Three new contacts: first impressions

Three new people contacted me for the first time last week.

I set up a meeting with the first one about his book idea. He failed to show up for the meeting, then asked to reschedule. I rescheduled. He failed to show up again.

The second one asked for my opinion on a topic by email. When I asked him to tell me a little about who he was and why he was asking for my opinion, he failed to respond.

The third one was recommended by a colleague and forwarded me details about his book idea ahead of time. He showed up on time on Zoom, and we ended up spending more than an hour on the call. I couldn’t help him right now, but his idea was fascinating and I had a lot of suggestions, which he appreciated.

None of these people generated business for me.

But guess which one is more likely to be a valuable contact in the future? Which one will speak well of me? Which one understands the free advice economy?

Now guess which one is a senior executive in a large and highly visible company?

Of course, it’s the last one.

His time is probably 100 times more valuable than the other two. But he treated me as if my time was valuable.

It’s not a coincidence that his idea was better. Or that he has better manners and is more gracious. Or that I’m going to take his next call and his next email until his book ends up successful.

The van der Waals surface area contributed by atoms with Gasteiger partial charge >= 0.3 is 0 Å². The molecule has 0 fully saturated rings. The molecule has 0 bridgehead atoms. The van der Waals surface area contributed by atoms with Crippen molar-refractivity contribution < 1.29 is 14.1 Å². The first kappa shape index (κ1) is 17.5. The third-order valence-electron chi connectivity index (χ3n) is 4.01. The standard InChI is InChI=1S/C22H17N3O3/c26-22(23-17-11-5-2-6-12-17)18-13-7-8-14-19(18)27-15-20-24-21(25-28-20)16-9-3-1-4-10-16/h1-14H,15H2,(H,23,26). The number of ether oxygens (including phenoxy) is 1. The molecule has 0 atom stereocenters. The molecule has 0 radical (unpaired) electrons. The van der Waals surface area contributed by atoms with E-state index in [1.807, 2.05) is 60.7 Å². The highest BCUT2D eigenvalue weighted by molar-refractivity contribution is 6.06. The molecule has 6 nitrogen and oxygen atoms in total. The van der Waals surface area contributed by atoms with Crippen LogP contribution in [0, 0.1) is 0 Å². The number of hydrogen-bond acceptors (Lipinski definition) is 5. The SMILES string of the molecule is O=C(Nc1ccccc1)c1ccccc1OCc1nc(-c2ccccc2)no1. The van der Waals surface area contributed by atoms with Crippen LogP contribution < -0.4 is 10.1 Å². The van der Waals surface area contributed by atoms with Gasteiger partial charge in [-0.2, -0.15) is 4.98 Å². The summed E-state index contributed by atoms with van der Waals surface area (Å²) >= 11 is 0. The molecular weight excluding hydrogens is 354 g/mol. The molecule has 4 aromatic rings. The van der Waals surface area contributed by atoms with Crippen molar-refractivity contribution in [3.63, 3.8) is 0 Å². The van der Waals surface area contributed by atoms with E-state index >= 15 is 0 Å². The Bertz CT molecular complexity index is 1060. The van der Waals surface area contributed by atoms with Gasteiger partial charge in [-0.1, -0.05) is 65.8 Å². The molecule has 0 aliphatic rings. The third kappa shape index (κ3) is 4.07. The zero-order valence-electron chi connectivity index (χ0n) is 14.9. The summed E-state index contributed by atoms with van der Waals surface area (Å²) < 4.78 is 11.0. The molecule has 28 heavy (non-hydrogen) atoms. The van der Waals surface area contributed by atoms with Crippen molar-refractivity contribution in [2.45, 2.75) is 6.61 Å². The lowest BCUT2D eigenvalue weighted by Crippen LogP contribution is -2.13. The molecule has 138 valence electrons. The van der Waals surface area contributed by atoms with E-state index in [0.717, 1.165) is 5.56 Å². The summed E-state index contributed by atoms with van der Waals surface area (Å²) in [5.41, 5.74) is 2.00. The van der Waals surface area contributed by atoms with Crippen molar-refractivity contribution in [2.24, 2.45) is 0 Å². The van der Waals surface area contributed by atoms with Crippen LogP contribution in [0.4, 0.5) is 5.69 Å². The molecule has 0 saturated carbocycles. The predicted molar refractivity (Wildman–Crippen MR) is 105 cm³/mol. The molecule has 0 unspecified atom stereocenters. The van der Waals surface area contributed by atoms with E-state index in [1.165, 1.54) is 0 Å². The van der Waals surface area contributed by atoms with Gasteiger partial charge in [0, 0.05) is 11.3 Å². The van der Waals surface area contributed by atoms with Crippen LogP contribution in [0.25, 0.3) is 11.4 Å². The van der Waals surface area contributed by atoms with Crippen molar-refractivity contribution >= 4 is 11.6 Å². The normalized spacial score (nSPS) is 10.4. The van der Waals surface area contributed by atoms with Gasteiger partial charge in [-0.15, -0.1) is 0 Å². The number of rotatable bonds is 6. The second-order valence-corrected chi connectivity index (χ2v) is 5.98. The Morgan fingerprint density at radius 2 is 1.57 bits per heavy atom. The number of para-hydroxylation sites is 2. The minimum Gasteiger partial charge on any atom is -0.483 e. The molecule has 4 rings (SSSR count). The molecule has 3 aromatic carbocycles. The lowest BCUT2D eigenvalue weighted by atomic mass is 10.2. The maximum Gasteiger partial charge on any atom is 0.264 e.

How do you think he ended up in a senior position in the first place?

As for me, I’ll keep taking your calls and emails . . . until you prove to me that I shouldn’t.

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  1. Last week, I placed an ad offering to donate a battery-powered pole saw, a pole hedge trimmer, a blower, and an edger to a nonprofit. A local farmer begged me to sell it to him instead. Figuring farmers deserve love, too, I offered the lot–including chargers and three batteries–for about one-fifth the new price.

    For three straight evenings, he said he’d come get them but failed to show. So I offered them to the next supplicant, a local ranch that uses horses as therapy for kids with special needs. They swung by 12 hours later and picked up the tools.

    I’ve never been so glad to lose a sale.

  2. I recently scheduled a call with someone who seemed very interested in my services, but he canceled/rescheduled 3 times within 2 weeks, mostly with very little notice. In theory, the outfit was a good match for what I do. In reality….no. Not committed.

  3. A decade ago I wrote for Huffington Post. I had scheduled an interview with Jason Bonham—son of John.

    He flaked on the first one, so I rescheduled with his rep.

    He did it again.

    When I asked his rep what happened, he said that he wasn’t surprised.

    I didn’t try a third time.